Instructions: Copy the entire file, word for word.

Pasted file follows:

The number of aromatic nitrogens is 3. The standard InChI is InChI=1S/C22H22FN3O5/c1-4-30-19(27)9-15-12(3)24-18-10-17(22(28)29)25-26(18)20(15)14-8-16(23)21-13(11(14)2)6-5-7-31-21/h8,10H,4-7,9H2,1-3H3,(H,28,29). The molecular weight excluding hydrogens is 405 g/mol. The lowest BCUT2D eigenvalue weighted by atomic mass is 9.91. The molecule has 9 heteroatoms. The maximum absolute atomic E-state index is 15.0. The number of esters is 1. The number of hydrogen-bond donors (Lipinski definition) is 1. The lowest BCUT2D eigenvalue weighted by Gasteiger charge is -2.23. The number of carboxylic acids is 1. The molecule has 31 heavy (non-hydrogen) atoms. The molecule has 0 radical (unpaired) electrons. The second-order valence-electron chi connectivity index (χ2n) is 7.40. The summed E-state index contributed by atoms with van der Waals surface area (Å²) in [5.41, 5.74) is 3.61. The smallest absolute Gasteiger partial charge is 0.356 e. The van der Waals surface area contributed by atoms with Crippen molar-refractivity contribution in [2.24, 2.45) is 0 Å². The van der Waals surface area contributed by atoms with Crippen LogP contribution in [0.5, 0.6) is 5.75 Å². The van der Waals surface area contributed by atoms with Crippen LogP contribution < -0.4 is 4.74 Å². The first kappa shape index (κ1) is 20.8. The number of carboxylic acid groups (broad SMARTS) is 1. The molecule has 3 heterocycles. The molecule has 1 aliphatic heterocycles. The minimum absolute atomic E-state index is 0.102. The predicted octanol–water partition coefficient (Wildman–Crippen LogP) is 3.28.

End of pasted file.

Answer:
The number of aromatic nitrogens is 3. The standard InChI is InChI=1S/C22H22FN3O5/c1-4-30-19(27)9-15-12(3)24-18-10-17(22(28)29)25-26(18)20(15)14-8-16(23)21-13(11(14)2)6-5-7-31-21/h8,10H,4-7,9H2,1-3H3,(H,28,29). The molecular weight excluding hydrogens is 405 g/mol. The lowest BCUT2D eigenvalue weighted by atomic mass is 9.91. The molecule has 9 heteroatoms. The maximum absolute atomic E-state index is 15.0. The number of esters is 1. The number of hydrogen-bond donors (Lipinski definition) is 1. The lowest BCUT2D eigenvalue weighted by Gasteiger charge is -2.23. The number of carboxylic acids is 1. The molecule has 31 heavy (non-hydrogen) atoms. The molecule has 0 radical (unpaired) electrons. The second-order valence-electron chi connectivity index (χ2n) is 7.40. The summed E-state index contributed by atoms with van der Waals surface area (Å²) in [5.41, 5.74) is 3.61. The smallest absolute Gasteiger partial charge is 0.356 e. The van der Waals surface area contributed by atoms with Crippen molar-refractivity contribution in [2.24, 2.45) is 0 Å². The van der Waals surface area contributed by atoms with Crippen LogP contribution in [0.5, 0.6) is 5.75 Å². The van der Waals surface area contributed by atoms with Crippen LogP contribution < -0.4 is 4.74 Å². The first kappa shape index (κ1) is 20.8. The number of carboxylic acid groups (broad SMARTS) is 1. The molecule has 3 heterocycles. The molecule has 1 aliphatic heterocycles. The minimum absolute atomic E-state index is 0.102. The predicted octanol–water partition coefficient (Wildman–Crippen LogP) is 3.28.